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Blockchain Technology Emerging in the Insurance Industry

Technology--Blockchain
September 22, 2016

In the Captive Wire newsletters from September 16, 2016, we reported on the recent meeting sponsored by the Bermuda Business Development Agency, which took place between the Bermuda Monetary Authority and 10 reinsurers in Bermuda and was facilitated by the technology consortium R3 Technologies. The meeting brought together technology, underwriting, and regulatory experts to explore ways that revolutionary distributed ledgers, based on blockchain technology, could fundamentally change their business and give Bermuda a leading role in a rapidly-evolving digital economy.

While blockchain technology is rapidly gaining ground in the banking arena, its uptake in insurance has been slower. But this “wait and see” attitude seems to be changing, as evidenced by the meeting in Bermuda. Therefore, captive managers and owners would be wise to at least become familiar with this technology and the various potential applications for insurance.

So what is blockchain technology? In their July 2016 report, "Blockchain in insurance—opportunity or threat?," McKinsey & Company defines a blockchain as "a distributed register to store static records and/or dynamic transaction data without central coordination by using a consensus-based mechanism to check the validity of transactions. As the Bitcoin backbone, blockchain was the first-ever solution to the double-spending problem that does not require a central administrator or clearing agent. It is thus well suited for applications requiring transparency on records with a permanent time and date stamp, such as titles, document histories, and notary services.”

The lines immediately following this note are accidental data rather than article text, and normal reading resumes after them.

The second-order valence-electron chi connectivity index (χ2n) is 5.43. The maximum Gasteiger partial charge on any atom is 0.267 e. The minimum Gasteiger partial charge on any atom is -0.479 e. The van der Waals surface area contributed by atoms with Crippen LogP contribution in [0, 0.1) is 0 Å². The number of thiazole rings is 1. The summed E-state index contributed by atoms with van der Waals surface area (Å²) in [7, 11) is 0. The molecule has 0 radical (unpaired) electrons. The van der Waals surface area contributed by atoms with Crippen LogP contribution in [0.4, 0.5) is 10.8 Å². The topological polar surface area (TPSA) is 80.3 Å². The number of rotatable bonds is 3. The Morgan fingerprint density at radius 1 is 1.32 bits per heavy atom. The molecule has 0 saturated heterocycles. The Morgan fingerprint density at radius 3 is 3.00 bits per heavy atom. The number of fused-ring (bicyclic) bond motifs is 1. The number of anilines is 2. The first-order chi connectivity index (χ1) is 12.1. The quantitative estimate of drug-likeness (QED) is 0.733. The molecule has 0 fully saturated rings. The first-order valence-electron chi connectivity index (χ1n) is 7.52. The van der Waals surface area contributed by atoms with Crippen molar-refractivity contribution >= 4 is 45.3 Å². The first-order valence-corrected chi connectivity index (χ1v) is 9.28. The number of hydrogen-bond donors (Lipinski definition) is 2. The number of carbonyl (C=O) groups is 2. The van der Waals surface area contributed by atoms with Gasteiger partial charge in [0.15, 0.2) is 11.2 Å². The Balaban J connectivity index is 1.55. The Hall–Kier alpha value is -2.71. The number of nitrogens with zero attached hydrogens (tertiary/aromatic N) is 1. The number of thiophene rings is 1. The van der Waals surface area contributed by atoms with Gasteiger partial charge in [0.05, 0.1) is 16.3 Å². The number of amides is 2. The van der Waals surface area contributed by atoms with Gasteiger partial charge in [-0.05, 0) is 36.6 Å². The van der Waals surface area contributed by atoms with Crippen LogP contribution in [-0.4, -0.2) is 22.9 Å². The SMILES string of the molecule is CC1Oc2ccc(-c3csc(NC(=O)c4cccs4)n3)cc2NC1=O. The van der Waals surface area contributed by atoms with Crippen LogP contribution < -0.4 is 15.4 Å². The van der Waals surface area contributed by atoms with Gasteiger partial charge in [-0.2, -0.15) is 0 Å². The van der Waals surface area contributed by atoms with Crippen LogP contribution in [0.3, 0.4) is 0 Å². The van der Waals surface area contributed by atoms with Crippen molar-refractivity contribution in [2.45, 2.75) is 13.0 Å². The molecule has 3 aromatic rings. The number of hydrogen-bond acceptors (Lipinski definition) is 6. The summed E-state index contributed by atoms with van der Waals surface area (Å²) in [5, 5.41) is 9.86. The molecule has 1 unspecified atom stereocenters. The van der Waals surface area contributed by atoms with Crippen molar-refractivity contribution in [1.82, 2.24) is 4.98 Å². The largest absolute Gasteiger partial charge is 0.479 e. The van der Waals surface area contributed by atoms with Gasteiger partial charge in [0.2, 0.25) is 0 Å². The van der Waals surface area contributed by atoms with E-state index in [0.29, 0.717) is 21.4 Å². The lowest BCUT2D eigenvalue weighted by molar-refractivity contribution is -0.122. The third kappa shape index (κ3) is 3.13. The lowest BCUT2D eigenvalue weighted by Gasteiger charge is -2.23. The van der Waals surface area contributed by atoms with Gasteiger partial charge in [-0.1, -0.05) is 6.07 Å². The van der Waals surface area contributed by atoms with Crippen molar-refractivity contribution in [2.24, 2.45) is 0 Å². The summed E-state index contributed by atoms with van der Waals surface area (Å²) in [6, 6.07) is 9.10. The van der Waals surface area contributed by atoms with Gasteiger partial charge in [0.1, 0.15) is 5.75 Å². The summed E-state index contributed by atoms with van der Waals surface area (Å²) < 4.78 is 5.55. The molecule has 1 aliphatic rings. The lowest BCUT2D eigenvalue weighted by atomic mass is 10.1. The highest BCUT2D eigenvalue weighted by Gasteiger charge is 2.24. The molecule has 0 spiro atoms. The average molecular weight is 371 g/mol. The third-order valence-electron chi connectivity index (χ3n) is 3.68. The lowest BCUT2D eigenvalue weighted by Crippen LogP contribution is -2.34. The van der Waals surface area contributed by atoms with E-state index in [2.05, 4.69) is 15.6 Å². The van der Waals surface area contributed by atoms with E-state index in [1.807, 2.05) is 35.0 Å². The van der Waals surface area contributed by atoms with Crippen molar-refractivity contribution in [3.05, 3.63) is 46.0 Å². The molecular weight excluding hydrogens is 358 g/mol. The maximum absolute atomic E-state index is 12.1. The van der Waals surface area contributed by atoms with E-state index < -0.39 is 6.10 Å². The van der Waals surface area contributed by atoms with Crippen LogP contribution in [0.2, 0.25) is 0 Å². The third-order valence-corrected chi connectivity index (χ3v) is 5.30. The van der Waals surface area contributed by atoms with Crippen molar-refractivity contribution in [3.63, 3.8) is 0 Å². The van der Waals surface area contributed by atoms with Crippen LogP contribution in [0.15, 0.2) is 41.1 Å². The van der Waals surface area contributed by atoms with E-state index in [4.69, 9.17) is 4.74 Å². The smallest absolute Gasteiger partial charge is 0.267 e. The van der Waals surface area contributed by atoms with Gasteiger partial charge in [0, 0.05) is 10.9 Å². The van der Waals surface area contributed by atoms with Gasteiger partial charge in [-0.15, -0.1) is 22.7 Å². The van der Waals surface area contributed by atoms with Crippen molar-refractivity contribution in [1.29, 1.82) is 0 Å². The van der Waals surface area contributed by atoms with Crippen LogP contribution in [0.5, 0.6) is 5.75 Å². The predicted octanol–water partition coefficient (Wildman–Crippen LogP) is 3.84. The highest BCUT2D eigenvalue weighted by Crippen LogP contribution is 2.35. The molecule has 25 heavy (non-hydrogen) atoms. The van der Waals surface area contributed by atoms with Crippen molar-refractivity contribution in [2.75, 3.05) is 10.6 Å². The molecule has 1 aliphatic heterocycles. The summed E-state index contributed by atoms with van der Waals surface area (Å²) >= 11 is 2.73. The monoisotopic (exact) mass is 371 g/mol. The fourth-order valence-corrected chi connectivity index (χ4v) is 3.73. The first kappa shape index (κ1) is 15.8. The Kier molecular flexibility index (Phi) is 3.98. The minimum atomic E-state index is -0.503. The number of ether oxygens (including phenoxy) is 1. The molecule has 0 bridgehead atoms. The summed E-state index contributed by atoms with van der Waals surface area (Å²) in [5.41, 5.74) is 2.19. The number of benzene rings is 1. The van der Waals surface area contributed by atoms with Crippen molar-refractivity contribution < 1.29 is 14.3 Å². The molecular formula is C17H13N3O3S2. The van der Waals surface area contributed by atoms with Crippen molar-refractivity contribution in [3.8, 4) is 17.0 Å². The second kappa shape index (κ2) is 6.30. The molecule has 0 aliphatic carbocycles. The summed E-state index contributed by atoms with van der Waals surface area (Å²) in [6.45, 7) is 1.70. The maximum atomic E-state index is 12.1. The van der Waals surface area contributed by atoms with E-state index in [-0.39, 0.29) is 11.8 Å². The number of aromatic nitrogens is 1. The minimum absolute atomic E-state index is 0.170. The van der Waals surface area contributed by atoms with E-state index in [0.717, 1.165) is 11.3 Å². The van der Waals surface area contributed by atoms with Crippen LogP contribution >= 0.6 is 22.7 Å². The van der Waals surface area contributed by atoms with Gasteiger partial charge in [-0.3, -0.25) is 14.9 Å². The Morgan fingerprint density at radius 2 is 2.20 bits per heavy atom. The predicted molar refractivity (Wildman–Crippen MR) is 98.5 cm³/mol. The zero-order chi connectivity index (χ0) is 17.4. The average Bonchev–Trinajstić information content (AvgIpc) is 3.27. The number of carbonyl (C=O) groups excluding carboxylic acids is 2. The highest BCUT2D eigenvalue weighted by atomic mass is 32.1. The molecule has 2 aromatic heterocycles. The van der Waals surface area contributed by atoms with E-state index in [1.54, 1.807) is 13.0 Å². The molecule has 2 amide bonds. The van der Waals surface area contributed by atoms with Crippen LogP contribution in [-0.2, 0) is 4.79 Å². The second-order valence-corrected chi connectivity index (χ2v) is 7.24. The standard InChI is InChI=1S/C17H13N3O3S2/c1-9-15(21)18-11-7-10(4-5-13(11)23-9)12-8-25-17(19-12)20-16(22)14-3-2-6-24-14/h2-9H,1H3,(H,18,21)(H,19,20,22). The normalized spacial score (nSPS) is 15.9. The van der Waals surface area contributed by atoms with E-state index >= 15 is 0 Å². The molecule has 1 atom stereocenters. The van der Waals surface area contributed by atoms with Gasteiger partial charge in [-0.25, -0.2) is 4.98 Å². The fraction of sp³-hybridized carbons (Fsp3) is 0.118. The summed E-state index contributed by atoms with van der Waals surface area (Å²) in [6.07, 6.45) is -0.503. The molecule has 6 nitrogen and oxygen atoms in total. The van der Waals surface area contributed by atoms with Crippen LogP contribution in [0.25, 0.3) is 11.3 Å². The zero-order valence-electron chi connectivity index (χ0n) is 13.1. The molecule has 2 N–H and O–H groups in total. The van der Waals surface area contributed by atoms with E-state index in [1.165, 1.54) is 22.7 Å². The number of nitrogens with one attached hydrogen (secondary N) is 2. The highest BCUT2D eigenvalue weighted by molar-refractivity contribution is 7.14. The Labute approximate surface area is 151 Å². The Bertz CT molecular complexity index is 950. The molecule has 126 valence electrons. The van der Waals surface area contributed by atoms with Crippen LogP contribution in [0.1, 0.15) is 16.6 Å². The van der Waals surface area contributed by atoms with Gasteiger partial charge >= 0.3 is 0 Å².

Within the insurance industry, what are the potential usages for blockchain? Most industry experts agree that there are somewhere between three and five areas where blockchain could be employed. However, with the advent of brainstorming sessions like the one in Bermuda, the list is likely to grow.

Current identified usages include the following.

  • Increased customer engagement and satisfaction. This is done by allowing customers to maintain control over their personal information while also facilitating a “one and done” need to provide such information when applying for coverage, submitting claims, or paying premiums.
  • Automation. This is closely aligned with the first usage. Insurers will be able to expedite both underwriting and claims processes by implementing blockchain.
  • Fraud detection. Since the use of blockchain increases the transparency of transactions, it will enable better fraud monitoring and detection.
  • New product development. From microinsurance to the Internet of Things, blockchain technology will allow insurers to provide new, more cost-effective products.

In coming articles, we will look to highlight how some of the new InsurTech start-ups are harnessing the power of blockchain technology either to provide new products to insurers or to disrupt the existing market.

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